A look at the global healthcare landscape indicates how the COVID-19 pandemic has exposed the weaknesses that exist in present-day health systems. It is clear that sustainable health remains a goal that is far from being achieved, what with quality of healthcare and equitable care being a common challenge for countries irrespective of their economic development.
The World Health Organization (WHO) had developed a framework in 2016 outlining key strategies that contribute to a fundamental transformation of healthcare and help countries in developing people-centric, sustainable health systems. These include engaging and empowering communities in building an integrated care system, strengthening governance and accountability, reorientation of care prioritising people’s needs, integrating inter-disciplinary medical care with social care, and most importantly creating an enabling environment that paves way for a transformational change. Interestingly, these guiding principles continue to be highly relevant in the aftermath of the pandemic-led crisis.
According to a WHO study, global healthcare spending is expected to be around US$8.7 trillion by end of 2020 with Asia-Pacific contributing to US$2 trillion indicating the highest annual growth rate from 2015. As high-quality universal health coverage gains paramount importance, it is critical to strengthen health systems by improving agility and building reserve capacity. The pandemic will further spur the growth of digitisation in healthcare, as we witnessed many countries willing to or making use of medical technology and digital platforms to deal with the health emergency. A study by Roland Berger suggests that digital products and services could contribute to 12 per cent of overall healthcare spending by 2025.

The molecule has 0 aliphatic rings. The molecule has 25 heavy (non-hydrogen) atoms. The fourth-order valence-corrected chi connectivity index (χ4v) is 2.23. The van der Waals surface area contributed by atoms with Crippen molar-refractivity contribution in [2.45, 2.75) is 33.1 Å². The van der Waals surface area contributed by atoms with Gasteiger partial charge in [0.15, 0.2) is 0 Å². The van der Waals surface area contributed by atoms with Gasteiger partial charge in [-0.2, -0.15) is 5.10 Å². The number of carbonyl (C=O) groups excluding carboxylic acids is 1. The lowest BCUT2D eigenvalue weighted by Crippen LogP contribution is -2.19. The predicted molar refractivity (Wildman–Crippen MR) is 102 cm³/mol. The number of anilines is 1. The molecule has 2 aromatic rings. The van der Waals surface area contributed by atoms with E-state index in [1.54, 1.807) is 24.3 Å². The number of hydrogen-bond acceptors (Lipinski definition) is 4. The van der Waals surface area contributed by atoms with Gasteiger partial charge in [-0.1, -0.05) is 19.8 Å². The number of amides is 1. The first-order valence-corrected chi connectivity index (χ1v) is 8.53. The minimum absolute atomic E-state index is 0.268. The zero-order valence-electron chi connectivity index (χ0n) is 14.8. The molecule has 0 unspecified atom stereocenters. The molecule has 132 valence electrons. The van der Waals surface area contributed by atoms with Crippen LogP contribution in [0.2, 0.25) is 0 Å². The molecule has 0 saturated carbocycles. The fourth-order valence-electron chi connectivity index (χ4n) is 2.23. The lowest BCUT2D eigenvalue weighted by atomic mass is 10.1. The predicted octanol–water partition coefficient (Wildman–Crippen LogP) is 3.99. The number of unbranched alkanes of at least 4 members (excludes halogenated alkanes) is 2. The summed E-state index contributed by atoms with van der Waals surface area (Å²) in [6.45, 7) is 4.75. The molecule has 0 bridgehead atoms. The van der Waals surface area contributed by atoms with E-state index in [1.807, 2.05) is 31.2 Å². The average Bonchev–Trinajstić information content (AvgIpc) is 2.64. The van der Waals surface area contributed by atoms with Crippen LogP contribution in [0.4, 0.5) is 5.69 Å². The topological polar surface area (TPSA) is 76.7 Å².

Experts from the Global Future Council on Health and Healthcare, an initiative of the World Economic Forum, have recently come up with a series of stories that throw light on the importance of and the need to build sustainable, patient-centric health systems that are more resilient to improve the quality of global population health. In the post-pandemic era, we can expect to see healthcare organisations focus their efforts into improving efficiency through resource optimisation and reducing costs to develop sustainable health systems that provide high-quality care with better patient outcomes.
In 2006, it all started with the idea of launching Asian Hospital & Healthcare Management (AHHM) a healthcare publication that offered reliable and accurate coverage of the sector by covering issues, trends, and technologies shaping the healthcare industry. We launched AHHM as a bi-annual print publication—meant for key decision makers and influencers—that carried out insightful analysis and topical articles from industry leaders, academicians and sector thought leaders. The magazine generated huge interest in readership and circulation pushing the need to making it a quarterly publication by 2008, with both physical and digital versions available for the readers then on.
It gives me immense pleasure to share with you the landmark 50th issue of this magazine. On behalf of the entire publication team, I take this opportunity to thank the authors, advisory board, clients and partners who have extended their unwavering support in our journey so far. We will continue to deliver the most insightful and relevant content to serve your information needs and help you stay ahead of competition.